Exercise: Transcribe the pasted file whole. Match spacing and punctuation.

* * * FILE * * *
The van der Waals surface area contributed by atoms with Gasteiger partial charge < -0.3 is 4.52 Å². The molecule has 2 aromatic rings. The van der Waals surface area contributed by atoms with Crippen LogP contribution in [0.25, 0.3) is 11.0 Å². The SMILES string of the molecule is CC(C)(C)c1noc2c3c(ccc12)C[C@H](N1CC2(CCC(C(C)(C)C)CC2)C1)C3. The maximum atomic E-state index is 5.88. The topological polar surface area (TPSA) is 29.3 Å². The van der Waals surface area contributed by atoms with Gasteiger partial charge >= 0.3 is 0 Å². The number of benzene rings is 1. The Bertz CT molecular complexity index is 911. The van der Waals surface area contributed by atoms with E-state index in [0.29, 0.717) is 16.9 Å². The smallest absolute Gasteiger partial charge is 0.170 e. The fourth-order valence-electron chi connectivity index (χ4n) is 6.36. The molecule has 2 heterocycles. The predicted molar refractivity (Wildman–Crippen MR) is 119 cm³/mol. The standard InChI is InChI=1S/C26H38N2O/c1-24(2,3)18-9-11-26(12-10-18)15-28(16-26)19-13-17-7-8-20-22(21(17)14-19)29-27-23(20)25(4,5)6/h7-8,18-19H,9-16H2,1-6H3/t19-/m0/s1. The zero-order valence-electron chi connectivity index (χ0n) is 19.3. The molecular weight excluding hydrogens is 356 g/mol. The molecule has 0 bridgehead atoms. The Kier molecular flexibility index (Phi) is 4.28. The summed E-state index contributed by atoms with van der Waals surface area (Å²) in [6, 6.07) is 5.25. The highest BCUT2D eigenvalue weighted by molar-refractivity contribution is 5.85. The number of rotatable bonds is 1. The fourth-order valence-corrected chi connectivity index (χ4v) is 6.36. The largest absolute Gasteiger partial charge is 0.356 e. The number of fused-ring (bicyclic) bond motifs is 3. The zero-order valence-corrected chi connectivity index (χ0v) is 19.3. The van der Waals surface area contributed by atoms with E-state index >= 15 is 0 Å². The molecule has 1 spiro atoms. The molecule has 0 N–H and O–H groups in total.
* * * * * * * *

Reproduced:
The van der Waals surface area contributed by atoms with Gasteiger partial charge < -0.3 is 4.52 Å². The molecule has 2 aromatic rings. The van der Waals surface area contributed by atoms with Crippen LogP contribution in [0.25, 0.3) is 11.0 Å². The SMILES string of the molecule is CC(C)(C)c1noc2c3c(ccc12)C[C@H](N1CC2(CCC(C(C)(C)C)CC2)C1)C3. The maximum atomic E-state index is 5.88. The topological polar surface area (TPSA) is 29.3 Å². The van der Waals surface area contributed by atoms with Gasteiger partial charge >= 0.3 is 0 Å². The number of benzene rings is 1. The Bertz CT molecular complexity index is 911. The van der Waals surface area contributed by atoms with E-state index in [0.29, 0.717) is 16.9 Å². The smallest absolute Gasteiger partial charge is 0.170 e. The fourth-order valence-electron chi connectivity index (χ4n) is 6.36. The molecule has 2 heterocycles. The predicted molar refractivity (Wildman–Crippen MR) is 119 cm³/mol. The standard InChI is InChI=1S/C26H38N2O/c1-24(2,3)18-9-11-26(12-10-18)15-28(16-26)19-13-17-7-8-20-22(21(17)14-19)29-27-23(20)25(4,5)6/h7-8,18-19H,9-16H2,1-6H3/t19-/m0/s1. The zero-order valence-electron chi connectivity index (χ0n) is 19.3. The molecular weight excluding hydrogens is 356 g/mol. The molecule has 0 bridgehead atoms. The Kier molecular flexibility index (Phi) is 4.28. The summed E-state index contributed by atoms with van der Waals surface area (Å²) in [6, 6.07) is 5.25. The highest BCUT2D eigenvalue weighted by molar-refractivity contribution is 5.85. The number of rotatable bonds is 1. The fourth-order valence-corrected chi connectivity index (χ4v) is 6.36. The largest absolute Gasteiger partial charge is 0.356 e. The number of fused-ring (bicyclic) bond motifs is 3. The zero-order valence-corrected chi connectivity index (χ0v) is 19.3. The van der Waals surface area contributed by atoms with E-state index >= 15 is 0 Å². The molecule has 1 spiro atoms. The molecule has 0 N–H and O–H groups in total.